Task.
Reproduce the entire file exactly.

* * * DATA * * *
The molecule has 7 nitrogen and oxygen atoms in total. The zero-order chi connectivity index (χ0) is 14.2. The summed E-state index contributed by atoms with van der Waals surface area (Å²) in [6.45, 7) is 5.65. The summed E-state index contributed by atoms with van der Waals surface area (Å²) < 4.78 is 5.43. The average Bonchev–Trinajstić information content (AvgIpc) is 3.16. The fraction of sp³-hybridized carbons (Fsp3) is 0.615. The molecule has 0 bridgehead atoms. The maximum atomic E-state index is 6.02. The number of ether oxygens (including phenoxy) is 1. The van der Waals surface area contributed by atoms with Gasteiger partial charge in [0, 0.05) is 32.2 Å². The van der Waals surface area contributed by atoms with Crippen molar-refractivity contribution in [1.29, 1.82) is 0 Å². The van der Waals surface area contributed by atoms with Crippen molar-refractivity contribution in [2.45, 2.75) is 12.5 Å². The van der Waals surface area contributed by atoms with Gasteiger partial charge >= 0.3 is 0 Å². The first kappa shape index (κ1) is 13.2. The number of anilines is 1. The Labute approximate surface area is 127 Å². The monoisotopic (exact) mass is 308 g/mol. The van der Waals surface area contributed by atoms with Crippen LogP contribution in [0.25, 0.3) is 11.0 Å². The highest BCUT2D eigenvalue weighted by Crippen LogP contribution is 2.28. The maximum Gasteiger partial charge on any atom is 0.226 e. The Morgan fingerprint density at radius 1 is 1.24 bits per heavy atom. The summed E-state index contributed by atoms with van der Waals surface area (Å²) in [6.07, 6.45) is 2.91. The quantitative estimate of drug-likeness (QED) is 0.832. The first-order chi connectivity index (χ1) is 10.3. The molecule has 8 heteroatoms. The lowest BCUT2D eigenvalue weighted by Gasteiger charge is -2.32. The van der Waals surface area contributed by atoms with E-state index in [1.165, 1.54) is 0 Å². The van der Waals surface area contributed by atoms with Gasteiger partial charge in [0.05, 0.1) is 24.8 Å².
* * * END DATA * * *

The molecule has 7 nitrogen and oxygen atoms in total. The zero-order chi connectivity index (χ0) is 14.2. The summed E-state index contributed by atoms with van der Waals surface area (Å²) in [6.45, 7) is 5.65. The summed E-state index contributed by atoms with van der Waals surface area (Å²) < 4.78 is 5.43. The average Bonchev–Trinajstić information content (AvgIpc) is 3.16. The fraction of sp³-hybridized carbons (Fsp3) is 0.615. The molecule has 0 bridgehead atoms. The maximum atomic E-state index is 6.02. The number of ether oxygens (including phenoxy) is 1. The van der Waals surface area contributed by atoms with Gasteiger partial charge in [0, 0.05) is 32.2 Å². The van der Waals surface area contributed by atoms with Crippen molar-refractivity contribution in [1.29, 1.82) is 0 Å². The van der Waals surface area contributed by atoms with Crippen molar-refractivity contribution in [2.45, 2.75) is 12.5 Å². The van der Waals surface area contributed by atoms with Gasteiger partial charge >= 0.3 is 0 Å². The first kappa shape index (κ1) is 13.2. The number of anilines is 1. The Labute approximate surface area is 127 Å². The monoisotopic (exact) mass is 308 g/mol. The van der Waals surface area contributed by atoms with Crippen LogP contribution in [0.25, 0.3) is 11.0 Å². The highest BCUT2D eigenvalue weighted by Crippen LogP contribution is 2.28. The maximum Gasteiger partial charge on any atom is 0.226 e. The Morgan fingerprint density at radius 1 is 1.24 bits per heavy atom. The summed E-state index contributed by atoms with van der Waals surface area (Å²) in [6.07, 6.45) is 2.91. The quantitative estimate of drug-likeness (QED) is 0.832. The first-order chi connectivity index (χ1) is 10.3. The molecule has 8 heteroatoms. The lowest BCUT2D eigenvalue weighted by Gasteiger charge is -2.32. The van der Waals surface area contributed by atoms with E-state index in [1.165, 1.54) is 0 Å². The van der Waals surface area contributed by atoms with Gasteiger partial charge in [0.05, 0.1) is 24.8 Å².